Cruz was also known to be spotted behind the wheel of his dirt late model many times. He was one of the original drivers in Tony Stewart’s Prelude to the Dream at Eldora Speedway. Pedregon had so much fun he decided to get his own car and get some laps when time permitted. He was often seen at Ohio’s Oakshade Raceway getting laps as well as Eldora Speedway for American Late Model Series events. Cruz admits his open-wheel roots didn’t leave much of an opinion for their full-fender counterparts, but his seat time behind the wheel made him appreciate them.
“I got an invitation to do this Prelude to the Dream race and I saw all these NASCAR drivers on the list. I really took that serious, so I bought a car and practiced. I finished in the Top 10 three or four times. I think Ron Capps and I really represented drag racing well. That really made me fall in love with the bigger cars because I had never really been involved with them. I was always involved with midgets and sprint cars.”
You wouldn’t think many things about a dirt car could scare a drag racer who travels at 320 mph, but Cruz admits one of his scariest moments in his racing career was in a dirt late model at Oakshade Raceway. A tangle in a race left his steering wheel with a mind of its own, nearly injuring his hand, but he also admits one of his proudest moments in the late model was there as well.
“I probably ran more laps at Oakshade than any other track. I made the feature a couple of times there, and it was like my proudest moment. I actually got caught up in a wreck there once. It was the most scared I’ve ever been. Someone spun out and I got caught up in it and my hand got caught in the middle of the steering wheel. It almost ripped my freaking thumb off. It’s scary, because I thought ‘man if I break my hand I can’t race my Nitro car.”
We saw many tracks, racers, and fans have a hard time in 2008 when the economic recession hit. Cruz Pedregon was no different. Adding to the economic impact on the team, was the fact that Pedregon’s crew chief decided to leave for another opportunity. All of this happening right after winning his second crown. Pedregon had to make the tough decision to concentrate on only his Nitro program and ultimately selling his dirt equipment.
“Some things changed in my drag racing career. My crew chief left, and the economy tanked after our championship in ’08. Toyota was starting to get involved with some other teams, and I thought ‘man, I need to get back to focusing on my drag racing career.’ When they quite running the Prelude and started running the truck race, I just quit cold turkey.”
After taking a break from dirt, Pedregon is back at it and building a team. Pedregon hints this will be a much different effort in the dirt ranks than his previous endeavors. This time it’s about having fun. Cruz also says it’s more about being in the pits than on the track.
“So here we are in 2017. If you go to my shop you will see a motor-less sprint car sitting there. I just wanted to own a car again; I have no plans to race it. I want to build a nice car that we can have fun with. Ultimately, what I want to do is go to a couple of events a year and maybe put one of the top drivers in it. I’ll be the setup guy. I’ve always had an interest in setting the cars up. Driving them is half of it, but the other side is setting them up.”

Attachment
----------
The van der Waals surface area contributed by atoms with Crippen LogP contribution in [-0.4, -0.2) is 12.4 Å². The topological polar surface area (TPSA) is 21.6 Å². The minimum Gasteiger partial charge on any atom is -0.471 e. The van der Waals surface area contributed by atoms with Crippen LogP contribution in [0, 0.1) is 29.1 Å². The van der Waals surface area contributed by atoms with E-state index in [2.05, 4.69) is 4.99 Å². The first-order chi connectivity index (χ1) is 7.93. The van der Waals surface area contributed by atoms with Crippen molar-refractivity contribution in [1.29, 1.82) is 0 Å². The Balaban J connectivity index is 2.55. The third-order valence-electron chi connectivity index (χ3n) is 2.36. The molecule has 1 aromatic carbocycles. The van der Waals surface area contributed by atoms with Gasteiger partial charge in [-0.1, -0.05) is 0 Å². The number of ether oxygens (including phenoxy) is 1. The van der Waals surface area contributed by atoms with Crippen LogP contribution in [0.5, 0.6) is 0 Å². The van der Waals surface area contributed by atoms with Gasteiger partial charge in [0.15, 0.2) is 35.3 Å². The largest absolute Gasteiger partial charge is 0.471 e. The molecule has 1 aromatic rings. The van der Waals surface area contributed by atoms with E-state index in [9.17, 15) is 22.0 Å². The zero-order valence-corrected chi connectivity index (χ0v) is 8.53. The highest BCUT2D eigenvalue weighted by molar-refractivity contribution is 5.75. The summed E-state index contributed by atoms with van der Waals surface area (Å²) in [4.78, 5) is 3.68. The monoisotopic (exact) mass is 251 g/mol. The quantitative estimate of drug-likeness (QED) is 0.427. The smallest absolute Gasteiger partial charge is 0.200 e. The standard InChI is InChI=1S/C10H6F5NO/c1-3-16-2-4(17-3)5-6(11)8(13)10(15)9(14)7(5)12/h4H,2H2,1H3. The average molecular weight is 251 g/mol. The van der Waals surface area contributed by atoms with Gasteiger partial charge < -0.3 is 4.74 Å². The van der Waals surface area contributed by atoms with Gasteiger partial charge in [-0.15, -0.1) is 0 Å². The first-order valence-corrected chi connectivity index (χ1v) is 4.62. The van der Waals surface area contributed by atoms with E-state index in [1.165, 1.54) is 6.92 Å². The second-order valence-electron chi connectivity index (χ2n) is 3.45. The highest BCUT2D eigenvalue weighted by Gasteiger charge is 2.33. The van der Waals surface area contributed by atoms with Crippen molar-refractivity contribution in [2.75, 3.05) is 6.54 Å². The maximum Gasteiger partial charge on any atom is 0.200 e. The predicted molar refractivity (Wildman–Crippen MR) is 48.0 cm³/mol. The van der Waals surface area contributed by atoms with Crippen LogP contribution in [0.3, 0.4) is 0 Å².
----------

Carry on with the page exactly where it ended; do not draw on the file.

When it came time to decide what kind of dirt car to buy it was a simple answer of proximity. Using his home base in Brownsburg, Indiana, leaves Pedregon minutes from Indiana’s toughest non-wing competition. That is where you more than likely can catch the new Cruz Pedregon Racing dirt entry.
“I like winged and non-winged. I think they’re both equally challenging. But for us here locally, it kind of makes more sense to stick with the non-wing.”
Pedregon may not have a full time dirt team, but he certainly holds it close to his heart while he carries on his father’s love of drag racing. Piloting a Nitro car may be what made Pedregon who he is today, but being an all-around wheelman is what he aspires for. Names like Tony Stewart, Christopher Bell, and Jack Hewitt come to mind, but Pedregon holds another name for inspiration.
“My hero growing up was a guy named Danny Ongias. He drove dragsters, funny cars, Indy cars, motorcycles, and everything in between. What I envied and loved about him was he was driver who could drive anything. Kind of, in a roundabout way, I wanted to be like him. I never made it to Indy, but at least when my career is over I’ll say ‘look, I think I have a skill to be successful at any form of motorsports, but I just happened to choose what my dad did.’ I’ve always said John Force, if he so chose, would be successful in anything because he has the drive, dedication, and commitment to get to the top. I’m friends with Tony Stewart, and I really feel he’s on that level of being successful driving a bunch of different kinds of cars.”
Cruz Pedregon put it in simple terms of where you may be able to find him when he’s not running 1,000 feet in a straight line.
“I don’t have a Harley, I don’t go to gentlemen’s clubs, I don’t have any bad habits, but I do like dirt racing. If you look at a sprint car lift the front end up during a race, how could you not like that? That’s like the coolest thing ever. If I would ever use the phrase ‘badass’ it would be referring to a sprint car.”
Pedregon may have a dirt sprint car and midget sitting in his shop, but the clear primary focus for CPR is the 2018 NHRA season. Cruz was caught in a drought for a couple of years, going winless. Luckily, he’s shaken the monkey off his back and made his way into victory lane early in the 2018 season.